Human Life Alliance of Minnesota, which Derek Humphry of the Hemlock Society calls “the most outspoken wing of the pro-life movement [on euthanasia],” attempted for two years to convince NRLC and MCCL that the strategy was both inconsistent and faulty. The introduction of SF 310 in Minnesota put HLA and disability rights groups — groups who, in principle, had to oppose the disastrous course of action — at odds with MCCL and the pro-life authors, and made the differences public. (Neither the Minnesota Catholic Conference nor the Bishops have made statements on any living will legislation.) By session’s end, the two more “classic” living will bills were combined into one, and it and the PRA were laid over (this was accomplished due more to time constraints than pro-life success), but neither are dead. The likelihood of holding off death legislation beyond this current session is practically nil; though well intended, the PRA backfired. First, since it has been conceded that legalized advanced directives are necessary, legislation in this area is now certain. Second, the PRA has undermined the united pro-life effort at the Capitol and discouraged, confused, and angered many of the natural allies, while encouraging opponents. Third, heavy-handed tactics used by some PRA lobbyists, including attempts to manipulate the legislative process, have infuriated many legislators, including faithful pro-lifers. It may well be that middle-of-the-roaders (who can usually be persuaded to vote pro-life, if only for the sake of pragmatism) will vote for a living will (or not support other pro-life legislation) as “punishment.” At minimum, it will be a long time before pro-lifers regain the trust necessary to work successfully in the public policy-making process. In short, it has been counterproductive and tragic.

It’s all so insidious, yet also so logical. Once defenders of life compromise for the sake of political efficacy, advancement of euthanasia is certain. Once the public has been convinced that major factors — cost containment, population control, or “quality of life” — make any euthanasia justifiable, it is but a short step from refusing unnecessary, heroic care (which is morally acceptable and already legal) to the “right to die.” Once a decision is made to discontinue food and water to encourage death, it is but a short step to the lethal injection. Once we decide that people such as Hector Rodas, people with few talents and lots of problems, are burdensome, not only to society but to themselves, it is but a short step from the “right to die” to the “duty to die” to the “duty to help.” And then, to the “right to kill.”

The slogan “right to die” may be appealing to the individual signing a Living Will, but it has far-reaching ramifications. The right to refuse treatment is already well established, but until the Elizabeth Bouvier decision, no legislature or court has spoken in terms of a “right to die.” In his concurring opinion in that case, Judge Compton wrote, “The right to die is an integral part of our right to control our own destinies so long as the rights of others are not affected. That right should, in my opinion, include the ability to enlist assistance from others, including the medical profession, in making death as painless and quick as possible.”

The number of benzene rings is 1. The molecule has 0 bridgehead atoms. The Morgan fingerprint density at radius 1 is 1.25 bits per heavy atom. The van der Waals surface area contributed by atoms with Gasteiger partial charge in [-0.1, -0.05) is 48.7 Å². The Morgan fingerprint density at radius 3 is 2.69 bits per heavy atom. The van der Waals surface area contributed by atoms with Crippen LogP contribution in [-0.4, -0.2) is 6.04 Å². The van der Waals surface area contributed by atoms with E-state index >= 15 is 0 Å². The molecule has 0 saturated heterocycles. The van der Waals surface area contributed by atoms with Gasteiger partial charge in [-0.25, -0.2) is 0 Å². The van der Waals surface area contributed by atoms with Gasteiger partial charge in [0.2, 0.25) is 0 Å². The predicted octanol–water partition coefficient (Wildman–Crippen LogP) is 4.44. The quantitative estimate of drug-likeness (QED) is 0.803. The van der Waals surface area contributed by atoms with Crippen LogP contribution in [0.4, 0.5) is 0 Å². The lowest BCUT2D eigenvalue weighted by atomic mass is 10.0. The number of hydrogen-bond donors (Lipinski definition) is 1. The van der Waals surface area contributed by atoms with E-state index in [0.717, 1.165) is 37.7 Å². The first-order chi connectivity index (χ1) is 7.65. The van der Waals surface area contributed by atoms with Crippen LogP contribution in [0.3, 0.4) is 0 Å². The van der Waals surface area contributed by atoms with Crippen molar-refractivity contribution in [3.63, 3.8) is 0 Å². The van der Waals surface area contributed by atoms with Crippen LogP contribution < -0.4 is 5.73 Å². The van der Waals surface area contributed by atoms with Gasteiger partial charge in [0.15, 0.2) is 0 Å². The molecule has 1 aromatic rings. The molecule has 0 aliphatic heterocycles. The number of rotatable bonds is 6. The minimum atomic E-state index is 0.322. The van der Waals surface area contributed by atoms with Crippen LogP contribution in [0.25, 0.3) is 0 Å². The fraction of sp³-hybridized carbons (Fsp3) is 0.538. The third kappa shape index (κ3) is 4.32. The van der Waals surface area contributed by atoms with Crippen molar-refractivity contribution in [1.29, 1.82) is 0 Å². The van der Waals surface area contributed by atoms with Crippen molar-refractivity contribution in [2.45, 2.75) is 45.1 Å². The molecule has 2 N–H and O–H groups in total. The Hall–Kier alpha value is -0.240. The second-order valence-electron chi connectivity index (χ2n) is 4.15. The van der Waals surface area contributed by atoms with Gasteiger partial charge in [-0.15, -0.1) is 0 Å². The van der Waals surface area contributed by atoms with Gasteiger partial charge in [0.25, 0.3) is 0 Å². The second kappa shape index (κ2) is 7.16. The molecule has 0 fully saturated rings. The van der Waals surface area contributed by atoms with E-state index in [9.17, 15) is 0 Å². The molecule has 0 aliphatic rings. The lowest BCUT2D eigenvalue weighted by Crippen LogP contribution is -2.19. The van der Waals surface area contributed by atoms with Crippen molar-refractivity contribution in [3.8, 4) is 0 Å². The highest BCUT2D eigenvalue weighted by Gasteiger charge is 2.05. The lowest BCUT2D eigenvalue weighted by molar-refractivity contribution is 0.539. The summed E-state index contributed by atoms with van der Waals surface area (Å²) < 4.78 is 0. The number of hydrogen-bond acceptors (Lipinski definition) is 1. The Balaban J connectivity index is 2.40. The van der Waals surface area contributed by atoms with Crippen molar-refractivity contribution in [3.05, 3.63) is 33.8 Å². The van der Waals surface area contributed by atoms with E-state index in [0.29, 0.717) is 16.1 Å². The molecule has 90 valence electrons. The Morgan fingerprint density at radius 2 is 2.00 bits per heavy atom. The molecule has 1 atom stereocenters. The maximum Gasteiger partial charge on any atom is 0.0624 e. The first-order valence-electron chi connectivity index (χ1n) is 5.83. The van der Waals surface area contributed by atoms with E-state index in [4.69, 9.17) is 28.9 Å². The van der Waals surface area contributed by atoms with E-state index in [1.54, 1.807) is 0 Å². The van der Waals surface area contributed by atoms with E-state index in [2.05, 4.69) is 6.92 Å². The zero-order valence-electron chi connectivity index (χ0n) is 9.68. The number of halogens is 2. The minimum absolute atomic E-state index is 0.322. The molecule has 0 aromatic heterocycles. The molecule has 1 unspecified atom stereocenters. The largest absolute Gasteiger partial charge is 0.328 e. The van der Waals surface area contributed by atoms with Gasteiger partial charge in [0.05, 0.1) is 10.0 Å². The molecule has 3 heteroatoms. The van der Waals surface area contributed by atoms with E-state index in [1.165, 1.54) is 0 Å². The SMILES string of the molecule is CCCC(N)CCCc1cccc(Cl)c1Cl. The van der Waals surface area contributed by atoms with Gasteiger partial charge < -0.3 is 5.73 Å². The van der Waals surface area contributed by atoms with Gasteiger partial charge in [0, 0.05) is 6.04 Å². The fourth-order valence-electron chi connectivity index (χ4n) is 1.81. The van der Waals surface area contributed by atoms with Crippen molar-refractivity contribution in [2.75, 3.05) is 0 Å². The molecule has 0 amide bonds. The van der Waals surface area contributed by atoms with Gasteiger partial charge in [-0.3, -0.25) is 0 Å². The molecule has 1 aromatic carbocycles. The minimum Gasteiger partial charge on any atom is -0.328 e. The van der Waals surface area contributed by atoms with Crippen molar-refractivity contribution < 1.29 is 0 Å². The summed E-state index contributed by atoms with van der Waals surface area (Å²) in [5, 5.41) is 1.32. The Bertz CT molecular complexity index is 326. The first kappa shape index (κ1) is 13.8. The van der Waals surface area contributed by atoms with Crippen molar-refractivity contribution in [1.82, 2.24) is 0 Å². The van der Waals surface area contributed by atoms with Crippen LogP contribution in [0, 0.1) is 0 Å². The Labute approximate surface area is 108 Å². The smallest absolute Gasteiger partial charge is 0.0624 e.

Let’s look at what it would mean to move beyond the right to refuse treatment, which is already protected under common law and our Patient’s Bill of Rights, to embracing a “right to die.” Walter M. Weber, Associate General Counsel for the Milwaukee-based Catholic League for Religious and Civil Rights, has advised that if people were to have a right to die, the right to life would lose much of its force. Instead of protecting life, the law would only protect the choice whether to live or die. In short, life would become a mere elective matter.

If people had a right to die, those who interfere with that right — by saving lives — could be sued, as happened in the Rodas case and is happening in a current case in New Jersey. In the latter, Concern for Dying has submitted a brief which states, “In essence, to permit the health care provider’s wishes to prevail over the patient’s refusal of treatment [food and fluids being called ‘treatment’] would be judicially to condone the unconscionable commission of institutional battery.”

If people had a right to die, it would apply just as much to the housewife with a migraine as to the terminal cancer patient. Equal protection would apply to the individual who is facing imminent and unavoidable death and to the teenager who is overwhelmed by a bad case of acne. Suicide would become a civil liberty. Some state courts might require funding of suicides for poor people. If people have a right to die, other people would also have a right to kill — as Judge Compton expressed it (and the ACLU agreed), to provide the victim “the assistance she needs in ending her life.” Because they do not recognize the right to kill willing victims, existing homicide laws could be declared unconstitutional.

As Weber analyzed, the right to refuse treatment may result in someone’s death. Exercise of the right to die will certainly do so. Much in current discussion insists all this will be “voluntary,” but considering the corroding of previous promises, one can stand secure in the belief that involuntary euthanasia is close at hand.

Perhaps slogans like “right to die” and “freedom of choice” have become so hackneyed that we no longer sense their deadly implications. Or that we are so caught up in our hurry-up-keep-up world that we only worry about ourselves and those closest to us. Or, that we don’t believe it could really happen. Nevertheless, it is happening. We have skidded down the slippery slope and we are at the precipice. Unless we all yell “Stop!” and lay open the safety nets, all that is left is for the historians to record the damages.

By

At the time this article was published, Mary Senander was a free-lance writer who had followed the euthanasia issue since 1963. She was a consultant to the International Anti- Euthanasia Task Force, a division of the Human Life Center at the University of Steubenville.